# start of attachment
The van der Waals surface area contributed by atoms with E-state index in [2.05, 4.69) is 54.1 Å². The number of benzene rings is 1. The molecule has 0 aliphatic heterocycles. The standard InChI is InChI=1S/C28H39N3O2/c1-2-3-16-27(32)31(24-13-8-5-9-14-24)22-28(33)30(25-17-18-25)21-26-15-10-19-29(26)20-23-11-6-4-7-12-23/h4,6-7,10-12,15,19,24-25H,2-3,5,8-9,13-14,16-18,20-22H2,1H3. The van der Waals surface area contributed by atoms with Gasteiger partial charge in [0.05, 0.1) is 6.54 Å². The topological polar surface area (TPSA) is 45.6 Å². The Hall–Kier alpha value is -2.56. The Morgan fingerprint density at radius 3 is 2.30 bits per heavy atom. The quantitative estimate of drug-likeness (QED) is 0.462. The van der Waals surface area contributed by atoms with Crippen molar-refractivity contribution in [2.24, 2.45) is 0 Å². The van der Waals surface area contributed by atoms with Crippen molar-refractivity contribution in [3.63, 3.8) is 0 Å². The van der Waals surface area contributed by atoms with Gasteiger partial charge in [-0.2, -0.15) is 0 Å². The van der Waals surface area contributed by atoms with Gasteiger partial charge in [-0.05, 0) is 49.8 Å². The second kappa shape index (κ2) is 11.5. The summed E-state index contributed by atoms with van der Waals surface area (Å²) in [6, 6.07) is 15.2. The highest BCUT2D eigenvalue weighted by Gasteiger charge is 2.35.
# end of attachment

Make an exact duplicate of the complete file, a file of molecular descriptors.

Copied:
The van der Waals surface area contributed by atoms with E-state index in [2.05, 4.69) is 54.1 Å². The number of benzene rings is 1. The molecule has 0 aliphatic heterocycles. The standard InChI is InChI=1S/C28H39N3O2/c1-2-3-16-27(32)31(24-13-8-5-9-14-24)22-28(33)30(25-17-18-25)21-26-15-10-19-29(26)20-23-11-6-4-7-12-23/h4,6-7,10-12,15,19,24-25H,2-3,5,8-9,13-14,16-18,20-22H2,1H3. The van der Waals surface area contributed by atoms with Gasteiger partial charge in [0.05, 0.1) is 6.54 Å². The topological polar surface area (TPSA) is 45.6 Å². The Hall–Kier alpha value is -2.56. The Morgan fingerprint density at radius 3 is 2.30 bits per heavy atom. The quantitative estimate of drug-likeness (QED) is 0.462. The van der Waals surface area contributed by atoms with Crippen molar-refractivity contribution in [2.24, 2.45) is 0 Å². The van der Waals surface area contributed by atoms with Crippen molar-refractivity contribution in [3.63, 3.8) is 0 Å². The van der Waals surface area contributed by atoms with Gasteiger partial charge in [-0.2, -0.15) is 0 Å². The van der Waals surface area contributed by atoms with Gasteiger partial charge in [-0.05, 0) is 49.8 Å². The second kappa shape index (κ2) is 11.5. The summed E-state index contributed by atoms with van der Waals surface area (Å²) in [6, 6.07) is 15.2. The highest BCUT2D eigenvalue weighted by Gasteiger charge is 2.35.